Document:Robert Moss, extract from The "Terrorism" Industry

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Disclaimer (#3)Document.png book extract  by Edward S. Herman dated 1990
Subjects: Robert Moss
Source: The "Terrorism" Industry

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Robert Moss has been a major figure in the organization of terrorism think tanks and in the dissemination of the right-wing version of the Western model of terrorism. In fact, as Fred Landis has pointed out, "For a price, Moss would go to Rhodesia, South Africa, Iran, and Nicaragua and tailor his standard KGB plot to local circumstances, thereby justifying repression of the political opposition and denial of human rights."[1]

Moss was associated with Brian Crozier in both the Free World Forum and ISC, CIA-sponsored propaganda operations in Great Britain in the 1960s and early 1970s. In the early 1970s he helped to organize a group of Chilean journalists in the Institute of General Studies, a CIA-controlled think tank in Santiago that, among other functions, served as a conduit for CIA disinformation targeted at the Chilean military.[2] In March 1973, the Chilean weekly magazine 'SEPA' carried a cover story by Moss entitled "An English Recipe for Chile-Military Control" Moss was identified as a "British sociologist."[3] Like Crozier, Moss was also long associated with 'The Economist', the London-based newspaper that has traditionally toadied to American power and provided places as news reporters for CIA and British intelligence agents. [4]

Moss obtained brief notoriety when it was disclosed that a book he wrote in the early 1970s entitled 'Chile's Marxist Experiment', which was subsequently purchased in bulk by Pinochet, had been planned, outlined, and all but written by the CIA itself, which paid for Moss's travel to and from Chile and carefully edited each draft. [5] When it was discovered that 'Chile's Marxist Experiment' had been published in the United States as well, in clear violation of laws prohibiting domestic CIA propaganda operations, an investigation was launched by Representative Don Edwards of the House Judiciary Committee's Subcommittee on Civil and Constitutional Rights. [6]

During the latter years of his rule, Somoza secretly purchased the Nicaraguan weekly newsmagazine 'Vision' in an effort to enhance his image. The editor selected by Somoza, at £20,000 per year, was Robert Moss. In 1977, Moss extended his service to the beleagered Ian Smith regime of Rhodesia. On February 20, 1977, the London 'Daily Telegraph' featured a Moss article, "Moscow's Next Target in Africa," which claimed that British and American insistence on including the guerrillas in a Rhodesian settlement package was a "prescription for another Marxist dictatorship, which will provide the base for black guerrillas and Soviet proxy troops to attack the ultimate target, South Africa." A few days later a full-page ad sponsored by the South African government, through a front group called the "Club of Ten;' [7] reproduced Moss's article in full-page ads that appeared in major papers in Great Britain and the United States.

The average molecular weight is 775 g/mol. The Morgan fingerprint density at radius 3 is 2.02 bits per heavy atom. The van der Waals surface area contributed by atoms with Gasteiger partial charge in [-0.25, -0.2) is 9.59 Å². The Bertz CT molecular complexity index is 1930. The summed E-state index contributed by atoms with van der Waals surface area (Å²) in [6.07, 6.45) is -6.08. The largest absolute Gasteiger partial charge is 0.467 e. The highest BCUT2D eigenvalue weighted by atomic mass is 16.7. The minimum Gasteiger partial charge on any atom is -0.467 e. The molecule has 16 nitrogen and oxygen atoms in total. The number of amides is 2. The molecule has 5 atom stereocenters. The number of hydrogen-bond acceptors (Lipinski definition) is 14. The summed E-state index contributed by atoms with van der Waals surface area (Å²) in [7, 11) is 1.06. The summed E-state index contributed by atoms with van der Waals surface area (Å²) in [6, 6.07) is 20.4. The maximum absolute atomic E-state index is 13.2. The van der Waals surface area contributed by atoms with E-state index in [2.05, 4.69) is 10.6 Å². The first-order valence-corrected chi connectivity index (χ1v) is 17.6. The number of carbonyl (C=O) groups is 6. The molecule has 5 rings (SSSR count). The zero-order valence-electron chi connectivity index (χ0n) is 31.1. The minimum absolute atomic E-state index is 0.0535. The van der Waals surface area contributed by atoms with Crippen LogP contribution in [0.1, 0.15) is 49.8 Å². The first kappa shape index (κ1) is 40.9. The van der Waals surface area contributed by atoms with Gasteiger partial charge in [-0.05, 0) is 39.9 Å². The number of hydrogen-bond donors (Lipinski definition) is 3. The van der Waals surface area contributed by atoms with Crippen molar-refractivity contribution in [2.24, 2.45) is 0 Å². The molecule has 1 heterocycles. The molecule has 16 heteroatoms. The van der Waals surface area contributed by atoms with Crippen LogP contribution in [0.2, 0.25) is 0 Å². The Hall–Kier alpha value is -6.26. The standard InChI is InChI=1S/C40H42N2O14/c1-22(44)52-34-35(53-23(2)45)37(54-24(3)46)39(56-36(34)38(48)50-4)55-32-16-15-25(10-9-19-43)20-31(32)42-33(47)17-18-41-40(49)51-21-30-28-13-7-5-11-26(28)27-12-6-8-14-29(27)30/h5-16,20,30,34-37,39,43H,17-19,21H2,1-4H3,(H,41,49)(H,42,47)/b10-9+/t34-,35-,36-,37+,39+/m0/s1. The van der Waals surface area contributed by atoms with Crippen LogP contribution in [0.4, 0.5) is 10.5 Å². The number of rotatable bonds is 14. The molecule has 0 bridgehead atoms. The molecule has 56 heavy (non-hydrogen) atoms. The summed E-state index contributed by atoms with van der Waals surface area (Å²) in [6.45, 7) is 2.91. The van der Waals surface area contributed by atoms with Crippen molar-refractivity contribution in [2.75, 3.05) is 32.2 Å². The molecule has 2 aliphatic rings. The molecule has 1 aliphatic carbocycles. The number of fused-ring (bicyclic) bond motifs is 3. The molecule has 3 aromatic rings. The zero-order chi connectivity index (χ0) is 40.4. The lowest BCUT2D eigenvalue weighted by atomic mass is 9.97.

Moss extended a similar service to the shah of Iran, who reciprocated this assistance. A former shah aide in the Iranian press office, Siamak Zandt, claimed in 1979 that "substantial gifts" had been given by the shah to friendly reporters. Along with Arnaud de Borchgrave, who Zandt said received a matched pair of rugs worth $10,000 each, Zandt "named a number of Europeans as recipients of expense money, free plane tickets, lavish hotel accommodations and gifts. Among them, he said, was Robert Moss. Moss is the more controversial, having written a book about Chile that was financed by one of the Central Intelligence Agency's front organizations." [8]

Moss and de Borchgrave have worked closely together, most notably in coauthoring two spy thrillers - 'The Spike' and 'Monimbo'. These books are illustrations of an important and underrated genre of propaganda and disinformation extensively used by the organized right. (William Buckley, Jr., alone, has published six spy thrillers; Crozier has published one, entitled 'The Andropov Deception'.) The genre allows claims that the authors might have difficulty proving by an appeal to evidence to be offered in dramatic form and presented as true-to-life fiction. The main theme of The Spike is that the KGB has penetrated the American media, passing along its lies through naive liberals, who are barely concealed representations of Seymour Hersh, David Halberstam, and others. This is a favorite disinformation theme of the extreme right, made lifelike and validated for true believers through the vehicle of fiction. Meanwhile, it is the KGB that plants the story that the hero of 'The Spike' has received gifts from a nasty dictator - thus the shah's real gifts to de Borchgrave and Moss are transformed into "KGB propaganda," again without the need of evidence. Fred Landis wrote in 1980: "'The Spike' unites into a coherent whole each and every single piece of disinfprmation spread by these [right-wing] think tanks over the last four years." [9] He points out that the book was published simultaneously in five countries, with a major publicity campaign, and with vocal public endorsement from current and former CIA officials. The themes of 'The Spike' describe what the right wing believes and wants to get over to the public. If it has to be done in fictional form, so be it.